Electric curlers gained a strong foothold in the 1960s, and have since become the standard way to curl hair. There are some drawbacks to electronic curlers. Most electric curlers produce large, symmetrical curls that are very obviously fake. While they do produce the body and lift that users are seeking, the results can seem unnatural.
Hair wavers, on the other hand, give the hair a more natural look, reminiscent of naturally curly hair, and help bring life and volume to otherwise flat hair. Hair wavers can help tame frizzy hair while still keeping the follicles moist and the hair strong. The results are gorgeous, natural looking curls that will stay put for hours, if not longer.
The Healthy Hair Diet
Top salons pay out a lot of money trying to concoct the perfect chemical recipe to make their customer's hair soft and bright. The hair care industry is worth billions of dollars in the United States alone, and most of it is spent on making consumers believe that their products will provide the luster and strength that nothing else can.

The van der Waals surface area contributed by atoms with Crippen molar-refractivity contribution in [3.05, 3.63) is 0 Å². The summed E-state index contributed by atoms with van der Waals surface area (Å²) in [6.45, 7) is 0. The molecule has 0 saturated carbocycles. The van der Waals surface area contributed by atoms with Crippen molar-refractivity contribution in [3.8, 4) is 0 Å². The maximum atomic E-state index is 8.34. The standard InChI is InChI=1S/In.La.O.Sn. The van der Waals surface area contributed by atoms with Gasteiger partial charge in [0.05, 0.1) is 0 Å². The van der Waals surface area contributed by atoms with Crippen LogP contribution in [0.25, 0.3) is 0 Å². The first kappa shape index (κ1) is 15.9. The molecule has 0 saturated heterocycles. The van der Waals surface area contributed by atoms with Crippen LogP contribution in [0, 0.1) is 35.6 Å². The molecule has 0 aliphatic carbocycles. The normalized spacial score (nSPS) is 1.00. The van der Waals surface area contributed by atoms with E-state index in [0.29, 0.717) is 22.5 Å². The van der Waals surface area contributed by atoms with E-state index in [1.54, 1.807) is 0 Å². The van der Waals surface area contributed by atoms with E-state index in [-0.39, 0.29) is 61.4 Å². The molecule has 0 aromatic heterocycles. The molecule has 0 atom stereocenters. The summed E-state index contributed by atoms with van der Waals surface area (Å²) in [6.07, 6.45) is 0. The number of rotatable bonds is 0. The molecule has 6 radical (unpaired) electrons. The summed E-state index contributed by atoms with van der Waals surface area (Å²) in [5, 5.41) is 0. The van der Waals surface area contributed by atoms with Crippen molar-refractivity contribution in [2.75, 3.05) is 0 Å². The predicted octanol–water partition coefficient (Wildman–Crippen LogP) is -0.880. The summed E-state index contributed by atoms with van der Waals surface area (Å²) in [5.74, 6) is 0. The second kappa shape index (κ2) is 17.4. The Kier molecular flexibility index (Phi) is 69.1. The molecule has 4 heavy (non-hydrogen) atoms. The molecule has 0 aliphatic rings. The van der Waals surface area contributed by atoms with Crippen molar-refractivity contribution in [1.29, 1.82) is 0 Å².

In reality, this strong, brilliant quality is the normal state of human hair. Whether through poor diet or the constant application of chemicals, the hair becomes dry, dull, and lifeless. By simply providing the hair with the nutrients it needs, there is no need to use these salon products on your hair.
Hair follicles require zinc and iron to grow, which is found in lean red meats and beans like lentils and soy. Calcium is also an important part of hair follicle expression. Foods with high amounts of calcium include dairy products, sardines, soy beans, and leafy greens.
One of vitamin C's major functions in the body is to produce collagen. This is most famously associated with bright, vibrant skin, but is also directly related to proper hair function as well. Foods containing vitamin C include broccoli, leafy greens, citrus fruits, berries, and tomatoes.
Biotin is seen in many industry hair care products, and for good reason. Biotin is necessary for the proper metabolism of protein, fat, and carbohydrates. Over time, poor metabolism of these nutrients can cause the hair to be undernourished. Biotin is one of the most important nutrients for preserving hair strength and texture. Studies have shown that biotin can visibly thicken the hair and reverse hair loss. Food sources of biotin include whole soy products, eggs, and liver.